re: A New Coding Style for Switch Statements in JavaScript/TypeScript VIEW POST

FULL DISCUSSION
 

Reading this again (it's good, well done Bryan!).

I've been thinking about switch statements that collect a value so it can be returned at the end. imagine this ... which does not work for a few reasons.


let result = undefined;

switch (body.type) {

  case 'isBasic': {
    const entry = getBasicEntry(body.id);
    console.log(`Processing basic entry "${entry.name}"`);
    result = doBasicProcessing(entry);
    break;
  }

  case 'isCustom': {
    const entry = getCustomEntry(body.id);
    console.log(`Processing custom entry "${entry.name}"`);
    result =doCustomprocessing(entry);
    break;
  }

  default: {
    result = undefined;
  }

  return result;
}

The idea is to collect the result, then return it at the end. I'm not fond of this type of code with the let up top and then making sure each case handles a value. Any thoughts on what you do here?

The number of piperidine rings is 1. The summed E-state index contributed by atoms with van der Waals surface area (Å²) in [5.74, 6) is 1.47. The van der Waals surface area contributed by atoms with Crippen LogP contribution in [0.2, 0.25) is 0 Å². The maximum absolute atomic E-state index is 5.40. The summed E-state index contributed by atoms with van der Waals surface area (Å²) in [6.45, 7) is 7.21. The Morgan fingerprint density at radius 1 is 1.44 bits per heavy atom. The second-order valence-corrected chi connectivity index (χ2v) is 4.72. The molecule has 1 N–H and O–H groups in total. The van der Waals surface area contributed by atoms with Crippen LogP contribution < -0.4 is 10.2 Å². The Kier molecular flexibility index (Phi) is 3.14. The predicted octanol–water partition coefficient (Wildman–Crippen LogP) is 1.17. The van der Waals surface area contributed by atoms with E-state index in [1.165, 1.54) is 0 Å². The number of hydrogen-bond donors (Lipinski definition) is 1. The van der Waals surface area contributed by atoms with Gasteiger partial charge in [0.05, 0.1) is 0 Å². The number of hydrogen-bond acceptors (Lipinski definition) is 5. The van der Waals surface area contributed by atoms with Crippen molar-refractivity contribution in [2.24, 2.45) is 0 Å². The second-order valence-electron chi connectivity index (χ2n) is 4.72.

This is a great insight! I combined this with a post above and created a little helper module: npmjs.com/package/conditional-reduce

Code looks like:

console.log(conditionalReduce('dog', {
  dog: () => 'Dogs are great pets',
  cat: () => 'Cat\'s are also great'
})); // Prints "Dogs are great pets"
 

So with that ... the code would be somehtng like this, for the example you and I used first. RIght?

let whatHappened = conditionalReduce(body.type, {
  'isBasic': () => {
    const entry = getBasicEntry(body.id);
    console.log(`Processing basic entry "${entry.name}"`);
    result doBasicProcessing(entry);
  },
  'isCustom': () => {
    const entry = getCustomEntry(body.id);
    console.log(`Processing custom entry "${entry.name}"`);
    return doCustomprocessing(entry);
  });

A few syntax issues aside, yes ;-)

It would look like:

let whatHappened = conditionalReduce(body.type, {
  'isBasic': () => {
    const entry = getBasicEntry(body.id);
    console.log(`Processing basic entry "${entry.name}"`);
    return doBasicProcessing(entry);
  },
  'isCustom': () => {
    const entry = getCustomEntry(body.id);
    console.log(`Processing custom entry "${entry.name}"`);
    return doCustomprocessing(entry);
  }
});

yeah, i figured the dev.to editor wouldn't protect me and that you'd forgive those mistakes :)

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